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2362 Patients with Non-Transfusion-Dependent Thalassemia May Evolve to Transfusion-Dependent Thalassemia in Adulthood

Program: Oral and Poster Abstracts
Session: 904. Outcomes Research – Non-Malignant Conditions: Poster I
Hematology Disease Topics & Pathways:
Clinical Practice (Health Services and Quality)
Saturday, December 9, 2023, 5:30 PM-7:30 PM

Aaron Cheng, MD1, Elizabeth A. Traxler, MD, PhD2, Scott A. Peslak, MD, PhD2, Jennifer Cohen, RN, BSN2*, J. Eric Russell, MD2* and Farzana A Sayani, MD3

1Division of Hematology Oncology/Department of Medicine, Perelman School of Medicine University of Pennsylvania, Boston, MA
2Division of Hematology Oncology/Department of Medicine, Perelman School of Medicine University of Pennsylvania, Philadelphia, PA
3Division of Hematology Oncology/Department of Medicine, The Trustees of The University of Pennsylvania, Philadelphia, PA

Introduction: Non-transfusion-dependent thalassemia (NTDT) describes a prevalent and clinically heterogeneous group of patients in the United States. Adults with significant forms of NTDT display progressive age-related complications due to chronic anemia and ineffective erythropoiesis. While the importance of early diagnosis and close monitoring in pediatric patients with NTDT is well-established, the characteristics and complications of adults with NTDT in the United States is poorly described. Many adult patients with NTDT are managed by community providers who often have limited experience with this condition.This single-center observational study describes the clinical characteristics of patients with NTDT during their initial presentation to an adult thalassemia treatment center and identifies intervenable complications related to NTDT.

Methods: We evaluated patients referred to the Penn Comprehensive Adult Thalassemia Program between 2013 and 2023 who carried a diagnosis of NTDT (defined as alpha or beta thalassemia and requiring fewer than 8 units of red cells in the 12 months preceding their initial visit). Data was collected via manual chart review. Clinical complications were defined as symptoms at presentation, history of splenectomy, hepatosplenomegaly, paraspinal masses, pulmonary hypertension, cardiac arrhythmia, endocrine complications (hypothyroidism, hypogonadism, diabetes, decreased bone mineral density), thrombotic events, and iron overload requiring chelation. Laboratory markers of disease severity included hemoglobin (Hgb), markers of hemolysis, nucleated red blood cells, serum ferritin and MRI quantitation of liver and cardiac iron.

Results: Of the 94 patients with thalassemia referred to the Penn Comprehensive Adult Thalassemia Program, 34 carried a diagnosis of NTDT. Of these, 13 had α- thalassemia (deletional and non-deletional HbH), 19 had β-thalassemia variants (homozygous or double heterozygous β-globin gene mutations), and 2 had hemoglobin E/β-thalassemia. The median age at referral was 37.5 years (range 20-74); 71% were female. In general, patients with β-thalassemia had a larger number of significant complications than those with α-thalassemia. Overall, 11 patients (32%, all with β-thalassemia) had a history of splenectomy, 21 (62%) had evidence of extramedullary hematopoiesis with hepatosplenomegaly, and 7 (21%) had paraspinal masses. Pulmonary hypertension was seen in 5 of 21 patients with β-thalassemia and hemoglobin E/β-thalassemia (24%) while 4 patients overall (11%) had a history of thrombosis. The most common endocrinopathy was decreased bone mineral density (32%). Mean Hgb was 9.1 g/dL, however, 53% had a Hgb < 9 g/dL. Seven patients had an increase in nucleated red blood cells (range 161-1522 %) as a marker of ineffective erythropoiesis. Serum ferritin exceeded international NTDT guidelines for tissue evaluation (> 800 ng/mL) in 32% of patients; the mean ferritin for all patients was 897 ng/mL (range 45-7601 ng/mL). A liver MRI was obtained in 56% of patients with mean iron content of 25 mg/g dry weight (range 1.5 – 41.2 mg/g dry weight). No patients had evidence of cardiac iron overload.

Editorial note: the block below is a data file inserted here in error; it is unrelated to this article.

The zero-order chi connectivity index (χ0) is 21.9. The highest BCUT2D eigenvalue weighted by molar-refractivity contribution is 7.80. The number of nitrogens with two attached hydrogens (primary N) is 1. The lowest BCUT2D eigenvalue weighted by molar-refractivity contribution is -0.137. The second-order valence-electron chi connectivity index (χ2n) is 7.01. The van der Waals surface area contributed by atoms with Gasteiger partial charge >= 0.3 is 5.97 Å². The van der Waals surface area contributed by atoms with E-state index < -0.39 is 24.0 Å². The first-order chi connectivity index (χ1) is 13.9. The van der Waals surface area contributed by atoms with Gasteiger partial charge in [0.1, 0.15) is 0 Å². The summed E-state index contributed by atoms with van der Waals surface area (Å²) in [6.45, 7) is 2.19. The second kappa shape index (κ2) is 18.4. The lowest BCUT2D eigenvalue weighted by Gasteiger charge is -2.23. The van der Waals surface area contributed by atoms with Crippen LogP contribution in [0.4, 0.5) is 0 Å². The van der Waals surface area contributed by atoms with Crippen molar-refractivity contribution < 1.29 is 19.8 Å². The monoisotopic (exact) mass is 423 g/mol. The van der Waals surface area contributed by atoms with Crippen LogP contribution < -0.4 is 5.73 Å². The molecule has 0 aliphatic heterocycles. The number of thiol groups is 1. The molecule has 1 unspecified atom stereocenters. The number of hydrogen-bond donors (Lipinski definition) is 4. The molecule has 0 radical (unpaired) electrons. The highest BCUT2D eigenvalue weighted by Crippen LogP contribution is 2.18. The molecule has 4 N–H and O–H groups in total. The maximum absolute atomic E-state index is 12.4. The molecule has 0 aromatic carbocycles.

Of the 34 patients referred for NTDT, 14 (41%) met criteria to initiate a chronic transfusion regimen to maintain a pre-transfusion Hgb > 9.5 g/dL per established guidelines. Criteria included fatigue (all patients), extramedullary hematopoiesis (32%), Hgb < 7 g/dL (8%), and pulmonary hypertension (15%). Several patients had more than one indication for chronic transfusion.

Conclusions: This is the first report of patients with NTDT in the United States that highlights clinically significant complications that accumulate in adults. Our results demonstrate a previously unknown high prevalence of conditions that warrant close monitoring, screening and intervention. Clinically, 41% of adult NTDT patients referred to our comprehensive adult thalassemia program met criteria to initiate a chronic transfusion program, a number that is significantly higher than previously published rates outside of the USA. These findings indicate a critical need for thalassemia education of adult providers that emphasizes the importance of monitoring for early complications of NTDT, as well as criteria for initiating a chronic transfusion program to mitigate complications and provide meaningful impacts in clinical outcomes.

Disclosures: Peslak: Agios Pharmaceuticals: Consultancy; Bluebird Bio: Consultancy; Blueprint Medicines: Research Funding. Sayani: Agios Pharmaceuticals: Research Funding.

*signifies non-member of ASH